A first approach is to rely upon the simple hermetic seal resulting from Van der Waals bonds formed when a substantially planar elastomer layer is placed into contact with a substantially planar layer of a harder, non-elastomer material. In one embodiment, bonding of RTV elastomer to a glass substrate created a composite structure capable of withstanding up to about 3-4 psi of pressure. This may be sufficient for many potential applications.

A second approach is to utilize a liquid layer to assist in bonding. One example of this involves bonding elastomer to a hard glass substrate, wherein a weakly acidic solution (5 μl HCl in H2O, pH 2) was applied to a glass substrate. The elastomer component was then placed into contact with the glass substrate, and the composite structure baked at 37° C. to remove the water. This resulted in a bond between elastomer and non-elastomer able to withstand a pressure of about 20 psi. In this case, the acid may neutralize silanol groups present on the glass surface, permitting the elastomer and nonelastomer to enter into good Van der Waals contact with each other.

Exposure to ethanol can also cause device components to adhere together. In one embodiment, an RTV elastomer material and a glass substrate were washed with ethanol and then dried under Nitrogen. The RTV elastomer was then placed into contact with the glass and the combination baked for 3 hours at 80° C. Optionally, the RTV may also be exposed to a vacuum to remove any air bubbles trapped between the slide and the RTV. The strength of the adhesion between elastomer and glass using this method has withstood pressures in excess of 35 psi. The adhesion created using this method is not permanent, and the elastomer may be peeled off of the glass, washed, and resealed against the glass. This ethanol washing approach can also be employed used to cause successive layers of elastomer to bond together with sufficient strength to resist a pressure of 30 psi. In alternative embodiments, chemicals such as other alcohols or diols could be used to promote adhesion between layers.

An embodiment of a method of promoting adhesion between layers of a microfabricated structure in accordance with the present invention comprises exposing a surface of a first component layer to a chemical, exposing a surface of a second component layer to the chemical, and placing the surface of the first component layer into contact with the surface of the second elastomer layer.

A third approach is to create a covalent chemical bond between the elastomer component and functional groups introduced onto the surface of a nonelastomer component. Examples of derivitization of a nonelastomer substrate surface to produce such functional groups include exposing a glass substrate to agents such as vinyl silane or aminopropyltriethoxy silane (APTES), which may be useful to allow bonding of the glass to silicone elastomer and polyurethane elastomer materials, respectively.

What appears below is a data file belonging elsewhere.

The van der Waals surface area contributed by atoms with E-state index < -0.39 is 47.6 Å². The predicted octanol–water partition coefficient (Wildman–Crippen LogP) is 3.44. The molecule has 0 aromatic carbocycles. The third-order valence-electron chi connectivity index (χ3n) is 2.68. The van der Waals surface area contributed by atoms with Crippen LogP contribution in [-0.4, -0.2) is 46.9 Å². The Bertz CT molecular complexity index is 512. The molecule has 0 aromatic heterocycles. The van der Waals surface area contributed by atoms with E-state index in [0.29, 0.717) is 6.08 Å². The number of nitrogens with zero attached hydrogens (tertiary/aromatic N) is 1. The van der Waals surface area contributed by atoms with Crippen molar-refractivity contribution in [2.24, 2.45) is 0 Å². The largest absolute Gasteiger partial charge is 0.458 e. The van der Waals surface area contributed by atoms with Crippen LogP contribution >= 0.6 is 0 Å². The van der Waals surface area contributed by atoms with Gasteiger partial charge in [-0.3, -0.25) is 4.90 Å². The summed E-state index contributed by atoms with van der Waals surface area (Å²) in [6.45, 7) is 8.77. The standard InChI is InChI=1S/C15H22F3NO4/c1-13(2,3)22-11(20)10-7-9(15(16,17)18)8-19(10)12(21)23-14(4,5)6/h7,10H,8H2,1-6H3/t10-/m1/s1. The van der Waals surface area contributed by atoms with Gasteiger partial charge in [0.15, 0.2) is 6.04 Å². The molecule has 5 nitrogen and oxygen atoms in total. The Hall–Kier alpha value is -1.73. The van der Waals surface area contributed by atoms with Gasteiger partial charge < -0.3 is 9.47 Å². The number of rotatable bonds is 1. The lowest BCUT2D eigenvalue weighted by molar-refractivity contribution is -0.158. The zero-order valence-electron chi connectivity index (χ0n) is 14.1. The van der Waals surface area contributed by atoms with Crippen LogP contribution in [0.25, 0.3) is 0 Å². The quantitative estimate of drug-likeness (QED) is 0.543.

A fourth approach is to create a covalent chemical bond between the elastomer component and a functional group native to the surface of the nonelastomer component. For example, RTV elastomer can be created with an excess of vinyl groups on its surface. These vinyl groups can be caused to react with corresponding functional groups present on the exterior of a hard substrate material, for example the Si—H bonds prevalent on the surface of a single crystal silicon substrate after removal of native oxide by etching. In this example, the strength of the bond created between the elastomer component and the nonelastomer component has been observed to exceed the materials strength of the elastomer components.

14. Cell Pen/Cell Cage

In yet a further application of the present invention, an elastomeric structure can be utilized to manipulate organisms or other biological material. FIGS. 33A-33D show plan views of one embodiment of a cell pen structure in accordance with the present invention.

Cell pen array 4400 features an array of orthogonally-oriented flow channels 4402, with an enlarged “pen” structure 4404 at the intersection of alternating flow channels. Valve 4406 is positioned at the entrance and exit of each pen structure 4404. Peristaltic pump structures 4408 are positioned on each horizontal flow channel and on the vertical flow channels lacking a cell pen structure.

Cell pen array 4400 of FIG. 33A has been loaded with cells A-H that have been previously sorted. FIGS. 33B-33C show the accessing and removal of individually stored cell C by 1) opening valves 4406 on either side of adjacent pens 4404 a and 4404 b, 2) pumping horizontal flow channel 4402 a to displace cells C and G, and then 3) pumping vertical flow channel 4402 b to remove cell C. FIG. 33D shows that second cell G is moved back into its prior position in cell pen array 4400 by reversing the direction of liquid flow through horizontal flow channel 4402 a.

The cell pen array 4404 described above is capable of storing materials within a selected, addressable position for ready access. However, living organisms such as cells may require a continuous intake of foods and expulsion of wastes in order to remain viable. Accordingly, FIGS. 34A and 34B show plan and cross-sectional views (along line 45B-45B′) respectively, of one embodiment of a cell cage structure in accordance with the present invention.